The book of Isaiah has played a central role in Christian liturgy and theology. It is sometimes called the “Fifth Gospel” because, in the words of Jerome, Isaiah recounts the life of the Messiah in such a way as to make one think he is “telling the story of what has already happened rather than what is still to come.” Isaiah is more often quoted in the New Testament than is any other book of the Hebrew Bible apart from Psalms, and has provided the church with much of its most familiar language and imagery, including the ox and the ass (1.3), the Sanctus (6.3), the Immanuel prophecy (7.14), the key of David (22.22), the suffering Messiah (53), the winepress (63.3), and the New Jerusalem (65.18). The popularity of the Jesse tree motif (11.1) in Christian art, and of Handel's Messiah (largely based on excerpts from chaps. 7; 9; 34; 40; 52; 53; 60) have further extended the influence of Isaiah on western culture. Since the Second Vatican Council (1962–1965), which quotes 2.4 and 32.17 in an important statement on peace and social justice (Gaudium et spes, para. 70), Isaiah has provided liberation theologians and feminists with many of their key scriptural texts.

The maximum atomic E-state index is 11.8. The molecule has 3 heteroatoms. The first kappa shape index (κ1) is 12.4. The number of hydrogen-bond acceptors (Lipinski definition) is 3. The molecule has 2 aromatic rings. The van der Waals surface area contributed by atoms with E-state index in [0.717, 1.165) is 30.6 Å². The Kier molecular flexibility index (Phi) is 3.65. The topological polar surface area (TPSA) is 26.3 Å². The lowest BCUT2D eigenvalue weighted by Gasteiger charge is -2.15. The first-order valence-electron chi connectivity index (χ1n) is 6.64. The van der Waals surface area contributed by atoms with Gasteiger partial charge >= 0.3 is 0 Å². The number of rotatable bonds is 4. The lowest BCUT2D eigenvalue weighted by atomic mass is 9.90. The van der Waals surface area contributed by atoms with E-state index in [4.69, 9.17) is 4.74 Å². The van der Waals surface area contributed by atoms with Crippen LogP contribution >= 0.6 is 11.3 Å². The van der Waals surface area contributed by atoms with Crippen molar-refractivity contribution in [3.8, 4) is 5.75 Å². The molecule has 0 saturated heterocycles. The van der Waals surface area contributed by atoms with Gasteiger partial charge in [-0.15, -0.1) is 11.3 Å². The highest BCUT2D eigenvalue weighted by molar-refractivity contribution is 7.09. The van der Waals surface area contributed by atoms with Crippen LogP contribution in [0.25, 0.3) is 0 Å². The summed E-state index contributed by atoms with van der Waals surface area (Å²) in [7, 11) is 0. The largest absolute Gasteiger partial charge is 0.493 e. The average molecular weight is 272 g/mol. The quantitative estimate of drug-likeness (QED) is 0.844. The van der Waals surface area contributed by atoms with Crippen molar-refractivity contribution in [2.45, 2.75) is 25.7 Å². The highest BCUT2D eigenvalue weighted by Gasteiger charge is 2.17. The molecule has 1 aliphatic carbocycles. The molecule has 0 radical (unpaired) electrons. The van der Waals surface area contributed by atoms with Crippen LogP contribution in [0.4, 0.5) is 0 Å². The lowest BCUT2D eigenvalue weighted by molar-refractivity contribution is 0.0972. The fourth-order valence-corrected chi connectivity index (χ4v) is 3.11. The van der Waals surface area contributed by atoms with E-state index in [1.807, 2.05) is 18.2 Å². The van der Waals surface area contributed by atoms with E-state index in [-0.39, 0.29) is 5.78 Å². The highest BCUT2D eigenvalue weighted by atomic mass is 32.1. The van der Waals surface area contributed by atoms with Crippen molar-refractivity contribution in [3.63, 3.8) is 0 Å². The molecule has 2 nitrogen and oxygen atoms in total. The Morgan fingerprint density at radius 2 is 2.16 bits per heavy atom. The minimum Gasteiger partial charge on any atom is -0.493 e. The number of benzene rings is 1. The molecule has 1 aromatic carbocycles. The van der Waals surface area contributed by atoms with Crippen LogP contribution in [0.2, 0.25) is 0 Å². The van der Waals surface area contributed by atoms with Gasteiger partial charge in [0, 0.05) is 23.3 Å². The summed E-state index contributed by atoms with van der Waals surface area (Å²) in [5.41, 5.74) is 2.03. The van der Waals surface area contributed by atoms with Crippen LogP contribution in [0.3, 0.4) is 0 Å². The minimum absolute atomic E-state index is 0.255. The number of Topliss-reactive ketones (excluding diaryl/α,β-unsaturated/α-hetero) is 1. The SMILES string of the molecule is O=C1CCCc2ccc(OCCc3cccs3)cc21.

Isaiah is prominent in synagogue lectionaries, and has made a profound and distinctive impression on Jewish literary and religious tradition, in particular its Zion‐centered visions of justice and peace (e.g., 2.2–4; 11.6–9).

John F. A. Sawyer